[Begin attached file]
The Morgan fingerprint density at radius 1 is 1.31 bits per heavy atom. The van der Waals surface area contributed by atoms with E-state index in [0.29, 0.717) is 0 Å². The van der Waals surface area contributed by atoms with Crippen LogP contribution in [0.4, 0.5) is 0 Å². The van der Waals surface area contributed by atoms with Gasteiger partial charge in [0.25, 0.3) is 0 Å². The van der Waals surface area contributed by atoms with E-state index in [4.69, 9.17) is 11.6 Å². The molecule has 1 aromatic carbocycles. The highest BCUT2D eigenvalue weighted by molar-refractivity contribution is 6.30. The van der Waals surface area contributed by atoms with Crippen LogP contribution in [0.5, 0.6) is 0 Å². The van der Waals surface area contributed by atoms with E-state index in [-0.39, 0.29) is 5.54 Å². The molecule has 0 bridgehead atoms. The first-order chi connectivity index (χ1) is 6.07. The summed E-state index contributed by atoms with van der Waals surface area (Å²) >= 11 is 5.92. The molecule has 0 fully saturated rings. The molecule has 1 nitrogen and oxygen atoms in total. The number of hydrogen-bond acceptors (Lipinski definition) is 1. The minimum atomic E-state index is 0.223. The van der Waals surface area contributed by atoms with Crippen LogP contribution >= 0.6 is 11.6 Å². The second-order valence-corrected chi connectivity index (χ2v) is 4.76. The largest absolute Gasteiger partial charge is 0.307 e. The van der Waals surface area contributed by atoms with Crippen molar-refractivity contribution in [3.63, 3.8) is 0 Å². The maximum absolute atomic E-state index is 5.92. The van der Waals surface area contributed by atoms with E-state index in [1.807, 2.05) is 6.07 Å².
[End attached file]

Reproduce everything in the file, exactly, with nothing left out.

The Morgan fingerprint density at radius 1 is 1.31 bits per heavy atom. The van der Waals surface area contributed by atoms with E-state index in [0.29, 0.717) is 0 Å². The van der Waals surface area contributed by atoms with Crippen LogP contribution in [0.4, 0.5) is 0 Å². The van der Waals surface area contributed by atoms with Gasteiger partial charge in [0.25, 0.3) is 0 Å². The van der Waals surface area contributed by atoms with E-state index in [4.69, 9.17) is 11.6 Å². The molecule has 1 aromatic carbocycles. The highest BCUT2D eigenvalue weighted by molar-refractivity contribution is 6.30. The van der Waals surface area contributed by atoms with Crippen LogP contribution in [0.5, 0.6) is 0 Å². The van der Waals surface area contributed by atoms with E-state index in [-0.39, 0.29) is 5.54 Å². The molecule has 0 bridgehead atoms. The first-order chi connectivity index (χ1) is 6.07. The summed E-state index contributed by atoms with van der Waals surface area (Å²) >= 11 is 5.92. The molecule has 0 fully saturated rings. The molecule has 1 nitrogen and oxygen atoms in total. The number of hydrogen-bond acceptors (Lipinski definition) is 1. The minimum atomic E-state index is 0.223. The van der Waals surface area contributed by atoms with Crippen LogP contribution >= 0.6 is 11.6 Å². The second-order valence-corrected chi connectivity index (χ2v) is 4.76. The largest absolute Gasteiger partial charge is 0.307 e. The van der Waals surface area contributed by atoms with Crippen molar-refractivity contribution in [3.63, 3.8) is 0 Å². The maximum absolute atomic E-state index is 5.92. The van der Waals surface area contributed by atoms with E-state index in [1.807, 2.05) is 6.07 Å².